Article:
It was at the Pantheon in the Oxford Road a fortnight later, that Mrs. Thrale, the brewer’s lively wife, had an opportunity of shining, by a display of that esprit which caused Mr. Garrick to affirm solemnly that if she had gone upon the stage she would have been a dangerous rival to Mistress Clive; and Fanny Burney, with her father and Mr. Linley, the father of the beautiful Mrs. Sheridan, was a witness of the ease with which the lady sparkled as she described for the benefit of the circle how Mr. Garrick’s jest at the expense of poor Mr. Kendal and the Widow Nash had set all the Wells laughing. She imitated Mr. Garrick to his face, in offering his congratulations to Mr. Kendal and so setting the ball a-rolling until within an hour the poor, silly gentleman had been offered the felicitations of half the Wells upon his engagement to Widow Nash. Mrs. Thrale re-enacted with great gravity the part she had played in Mr. Garrick’s plot, and then she hastened to imitate Mrs. Cholmondeley’s part, and even Mr. Sheridan’s, upon that lively morning at Tunbridge Wells.

But there was much more to tell, and Mrs. Thrale took very good care to abate nothing of her narrative; it gave her so good a chance of acting, and it gave Mr. Garrick so good a chance of complimenting her before all the company.

“Oh, I vow that we played our parts to perfection,” she cried, “and without any rehearsal either. But then what happened? You will scarce believe it, Mr. Garrick has always borne such a character for scrupulous honour in his dealings with his companies, but indeed ’tis a fact that our manager decamped as soon as he found that the poor man had been teased to the verge of madness by the fooling he had started—off he went, we knew not whither; leaving no message for any of us. He was not to be found by noon; and what happened by dinner-time? Why, the poor gentleman whom we had been fooling had also fled!”

“That was indeed too bad of Mr. Kendal,” said Dr. Burney.

“’Twas too inconsiderate of him truly,” cried Mrs. Thrale. “’Tis no great matter if the manager of the playhouse runs away when his play is produced—you remember that Mr. Colman hurried off to Bath to escape lampooners when the success of Dr. Goldsmith’s comedy She Stoops to Conquer had proved to all the town that he was no judge of a play; but for the one who has been made the object of such a jest as ours to escape without giving us a chance of bringing our teasing to a fitting climax is surely little short of infamous.”

“And when did you design the fitting climax to arrive, madam?” asked one of the circle.

“Why, when the gentleman and lady should come face to face in the Assembly Rooms, to be sure,” replied Mrs. Thrale. “We were all there to await the scene of their meeting; and you can judge of our chagrin when only the lady appeared.”

“We can do so, indeed,” said Mrs. Damer, who was also in the circle. “I can well believe that you were furious. When one has arranged a burletta for two characters ’tis infamous when only one of the actors appears on the stage.”

Mrs. Thrale smiled the smile of the lady who knows that she is harbouring a surprise for her friends and only awaits the right moment to spring it upon them—a cat to be let out of the bag at the pulling of a string.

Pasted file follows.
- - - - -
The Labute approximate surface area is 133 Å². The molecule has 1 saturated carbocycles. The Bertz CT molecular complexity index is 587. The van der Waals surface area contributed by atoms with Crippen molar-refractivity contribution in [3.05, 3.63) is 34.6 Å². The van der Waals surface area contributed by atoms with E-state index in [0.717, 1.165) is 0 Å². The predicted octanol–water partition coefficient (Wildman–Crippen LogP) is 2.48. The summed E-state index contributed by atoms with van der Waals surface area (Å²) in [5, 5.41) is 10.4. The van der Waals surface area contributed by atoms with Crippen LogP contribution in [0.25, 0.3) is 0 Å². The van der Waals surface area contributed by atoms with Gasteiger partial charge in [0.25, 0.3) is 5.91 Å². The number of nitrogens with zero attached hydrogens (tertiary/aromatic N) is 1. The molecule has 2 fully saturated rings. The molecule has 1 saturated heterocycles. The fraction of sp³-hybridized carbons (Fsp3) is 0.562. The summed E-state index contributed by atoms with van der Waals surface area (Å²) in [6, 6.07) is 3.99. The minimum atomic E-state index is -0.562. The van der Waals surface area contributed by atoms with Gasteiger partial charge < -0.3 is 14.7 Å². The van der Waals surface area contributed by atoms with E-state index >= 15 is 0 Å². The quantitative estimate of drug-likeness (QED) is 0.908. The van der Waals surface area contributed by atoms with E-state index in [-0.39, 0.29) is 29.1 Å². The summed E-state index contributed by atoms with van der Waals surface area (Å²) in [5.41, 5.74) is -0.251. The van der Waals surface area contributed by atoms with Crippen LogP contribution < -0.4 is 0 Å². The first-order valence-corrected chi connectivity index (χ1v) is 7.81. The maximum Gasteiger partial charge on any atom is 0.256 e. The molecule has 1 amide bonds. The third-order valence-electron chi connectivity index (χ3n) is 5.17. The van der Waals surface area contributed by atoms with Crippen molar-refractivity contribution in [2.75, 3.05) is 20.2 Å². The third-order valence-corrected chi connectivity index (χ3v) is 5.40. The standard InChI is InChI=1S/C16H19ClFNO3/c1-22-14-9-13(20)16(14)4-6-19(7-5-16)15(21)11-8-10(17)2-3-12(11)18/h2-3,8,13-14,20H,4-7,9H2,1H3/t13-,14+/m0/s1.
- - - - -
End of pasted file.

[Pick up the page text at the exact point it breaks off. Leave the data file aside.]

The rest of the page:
“I knew that we should have your sympathy, Mrs. Damer,” she said demurely. “You have, I doubt not, more than once experienced all the chagrin that follows the miscarrying of a well-planned scheme. But as it so happened, we were more than compensated for our ill-usage at that time by the unlooked-for appearance of the missing actor two nights later.”

“Oh, lud!” cried Mrs. Damer, holding up both her hands in a very dainty way.

Mr. Garrick also lifted up his hands in amazement, but he did not need to exclaim anything to emphasize the effect of his gesture.

Dr. Burney smiled, trying to catch the eye of Mr. Garrick, but Mr. Garrick took very good care that he should not succeed in doing so.

“You may well cry, ‘oh, lud!’” said Mrs. Thrale. “But if you had been in the Rooms when the man entered you would not have been able to say a word for surprise, I promise you. The poor gentleman had posted all the way from town to Tunbridge, apparently for our diversion only, and what a sight he was! It seems that he had got over his fright at the coupling of his name with the lady’s, while flying to London, but from this point a reaction set in, and he spent all the time that he was posting back to the Wells adding fuel to the fire of his resolution to throw himself at the feet of the lady at the earliest possible moment. Was there ever such a comedy played, Mr. Garrick?”

“’Twould be too extravagant for the theatre, madam, but not for Nature’s playhouse,” replied Garrick. “I have more than once been told the story of soldiers having fled in a panic from the field of battle, but on finding themselves in a place of safety they returned to the fight and fought like demons. Was there aught that could be termed demoniacal in the gentleman’s conduct on finding himself face to face with the enemy—I mean the lady?”

“Aught demoniacal, do you ask me?” cried Mrs. Thrale. “Oh, sir, have you not heard the parable of the demon that was cast out of a man, but finding its homeless condition unsupportable, sought out seven of its friends and returned with them to its former habitation, so that the last state of the man was more demoniacal than the first?”

“I fancy I have heard the parable, madam, but its application—” began Garrick, when Mrs. Darner broke in upon him, crying:

“Do not ever attempt to point out the aptness of the application of a parable, Mrs. Thrale. Do not, if you are wise. Would you lead us to believe that the unhappy wretch found it necessary to post up to town to obtain his relay of demons for his own discomfiture when so much rank and fashion was at the Wells, though at the fag end of the season?”